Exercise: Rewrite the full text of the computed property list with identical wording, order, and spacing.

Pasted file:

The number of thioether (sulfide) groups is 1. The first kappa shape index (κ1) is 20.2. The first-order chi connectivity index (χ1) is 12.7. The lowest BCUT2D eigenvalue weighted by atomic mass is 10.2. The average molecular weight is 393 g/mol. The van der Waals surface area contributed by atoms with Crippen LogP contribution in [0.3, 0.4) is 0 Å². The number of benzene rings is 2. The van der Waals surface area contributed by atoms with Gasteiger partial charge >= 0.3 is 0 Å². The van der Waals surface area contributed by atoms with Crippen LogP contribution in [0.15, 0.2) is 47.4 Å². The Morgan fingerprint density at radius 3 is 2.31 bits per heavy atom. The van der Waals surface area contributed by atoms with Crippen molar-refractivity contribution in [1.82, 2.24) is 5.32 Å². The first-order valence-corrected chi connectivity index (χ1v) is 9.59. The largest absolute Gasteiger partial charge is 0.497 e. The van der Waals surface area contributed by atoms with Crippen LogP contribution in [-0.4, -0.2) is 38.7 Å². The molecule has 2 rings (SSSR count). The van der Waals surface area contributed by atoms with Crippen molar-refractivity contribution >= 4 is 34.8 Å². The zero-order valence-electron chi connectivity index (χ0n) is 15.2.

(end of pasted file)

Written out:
The number of thioether (sulfide) groups is 1. The first kappa shape index (κ1) is 20.2. The first-order chi connectivity index (χ1) is 12.7. The lowest BCUT2D eigenvalue weighted by atomic mass is 10.2. The average molecular weight is 393 g/mol. The van der Waals surface area contributed by atoms with Crippen LogP contribution in [0.3, 0.4) is 0 Å². The number of benzene rings is 2. The van der Waals surface area contributed by atoms with Gasteiger partial charge >= 0.3 is 0 Å². The van der Waals surface area contributed by atoms with Crippen LogP contribution in [0.15, 0.2) is 47.4 Å². The Morgan fingerprint density at radius 3 is 2.31 bits per heavy atom. The van der Waals surface area contributed by atoms with Crippen molar-refractivity contribution in [1.82, 2.24) is 5.32 Å². The first-order valence-corrected chi connectivity index (χ1v) is 9.59. The largest absolute Gasteiger partial charge is 0.497 e. The van der Waals surface area contributed by atoms with Crippen LogP contribution in [-0.4, -0.2) is 38.7 Å². The molecule has 2 rings (SSSR count). The van der Waals surface area contributed by atoms with Crippen molar-refractivity contribution >= 4 is 34.8 Å². The zero-order valence-electron chi connectivity index (χ0n) is 15.2.